Universal Hydrogen will sell conversion kits that replace turbine engines in planes.

Universal Hydrogen will sell conversion kits that replace turbine engines in planes.

 Universal Hydrogen Co., a Venice-based aerospace company that specializes in carbon- free flight, announced deals with a U.S. airline and two international carriers on July 14. 
The company signed letters of intent to supply green hydrogen fuel services to Anchorage, Alaska-based Corvus Airlines, which does business as Ravn Alaska, Valencia, Spainbased Air Nostrum, and Reykjavík, Icelandbased Icelandair Group. Financial terms of the deals were not released. 
“Each day, our airline explores innovative solutions to provide a travel experience with minimal adverse impact on the environment,” Carlos Bertomeu, president and chief executive of Air Nostrum, said in a statement. “This partnership represents a unique opportunity to advance on the decarbonization of our flight operations with the practical and cost-effective application of green hydrogen fuel.” 
Universal Hydrogen will sell 11 turboprop conversion kits, which include a fuel cell and electric powertrain to replace conventional turbine engines in planes, to Air Nostrum for its existing and future fleet. 
Icelandair will use the company’s kits to pursue “full decarbonization” of its entire domestic fleet. 
Under Universal Hydrogen’s deal with Ravn Alaska, its first with a U.S.-based airline, the company will convert five aircraft using the turboprop kits. The deal will also make Universal Hydrogen the carrier’s long-term supplier of green hydrogen fuel services for its regional fleet.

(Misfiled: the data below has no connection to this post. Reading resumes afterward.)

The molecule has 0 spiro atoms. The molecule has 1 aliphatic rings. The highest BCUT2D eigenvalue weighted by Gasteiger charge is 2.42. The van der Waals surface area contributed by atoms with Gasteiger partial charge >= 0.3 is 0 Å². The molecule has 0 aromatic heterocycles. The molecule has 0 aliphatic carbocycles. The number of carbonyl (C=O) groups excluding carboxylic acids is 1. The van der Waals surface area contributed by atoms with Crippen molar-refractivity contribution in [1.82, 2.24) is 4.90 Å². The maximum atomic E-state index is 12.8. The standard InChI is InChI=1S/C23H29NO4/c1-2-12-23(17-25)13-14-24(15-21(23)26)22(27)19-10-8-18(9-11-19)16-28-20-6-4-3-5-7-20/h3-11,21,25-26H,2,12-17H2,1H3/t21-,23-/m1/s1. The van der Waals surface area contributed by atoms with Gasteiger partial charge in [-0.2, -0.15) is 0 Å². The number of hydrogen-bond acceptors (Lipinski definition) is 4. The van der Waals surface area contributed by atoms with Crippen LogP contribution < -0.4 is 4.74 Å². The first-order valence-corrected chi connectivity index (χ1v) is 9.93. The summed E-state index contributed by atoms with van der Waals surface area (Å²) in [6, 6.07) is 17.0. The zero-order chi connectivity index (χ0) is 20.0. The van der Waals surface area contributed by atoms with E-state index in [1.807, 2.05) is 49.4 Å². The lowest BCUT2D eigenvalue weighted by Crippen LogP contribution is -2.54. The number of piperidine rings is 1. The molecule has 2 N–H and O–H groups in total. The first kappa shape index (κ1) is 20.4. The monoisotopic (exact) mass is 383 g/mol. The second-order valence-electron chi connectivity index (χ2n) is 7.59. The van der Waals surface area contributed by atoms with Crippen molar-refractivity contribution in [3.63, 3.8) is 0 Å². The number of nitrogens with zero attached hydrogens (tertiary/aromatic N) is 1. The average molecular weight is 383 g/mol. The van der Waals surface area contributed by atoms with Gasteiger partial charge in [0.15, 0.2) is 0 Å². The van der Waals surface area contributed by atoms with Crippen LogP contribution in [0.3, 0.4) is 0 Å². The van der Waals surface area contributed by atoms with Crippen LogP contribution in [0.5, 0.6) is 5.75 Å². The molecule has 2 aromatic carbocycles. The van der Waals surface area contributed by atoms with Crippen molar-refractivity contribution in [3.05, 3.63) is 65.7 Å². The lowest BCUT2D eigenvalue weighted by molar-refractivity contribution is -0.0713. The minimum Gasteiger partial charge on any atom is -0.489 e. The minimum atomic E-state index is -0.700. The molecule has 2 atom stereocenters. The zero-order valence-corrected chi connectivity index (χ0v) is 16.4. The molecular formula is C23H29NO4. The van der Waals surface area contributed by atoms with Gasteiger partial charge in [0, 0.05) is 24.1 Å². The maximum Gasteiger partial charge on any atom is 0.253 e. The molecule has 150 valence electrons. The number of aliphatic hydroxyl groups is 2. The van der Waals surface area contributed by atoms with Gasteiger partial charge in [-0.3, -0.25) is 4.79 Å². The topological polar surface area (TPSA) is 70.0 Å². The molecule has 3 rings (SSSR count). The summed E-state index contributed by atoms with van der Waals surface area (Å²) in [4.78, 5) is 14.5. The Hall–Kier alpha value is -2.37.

“We are thrilled to have Ravn Alaska as our first U.S. domestic airline partner looking to decarbonize their aircraft operations in the near term,” Paul Eremenko, Universal Hydrogen’s co-founder and chief executive, said in a statement. 
Founded in 2020, Universal Hydrogen focuses on making kits for hydrogen-powered commercial flight. 
The company developed its kits to retrofit regional airplanes of up to 60 passengers with hydrogen-electric powertrains that are compatible with its existing modular capsule technology as a way to “accelerate market adoption,” the company said. Universal Hydrogen aims to make kits available for commercial airlines by 2025. Though new to the green aerospace industry, the company has attracted the attention of investors. It closed a $20.5 million funding round in April led by Palo Alto-based venture fund Playground Global. The company said it planned to use the funding to further develop its technology and bolster its commercial activities and partnerships. “We see the near-term decarbonization of regional aviation as a first step and catalyst, setting the whole industry on a path to meeting Paris Agreement emissions targets,” Eremenko said in a statement.

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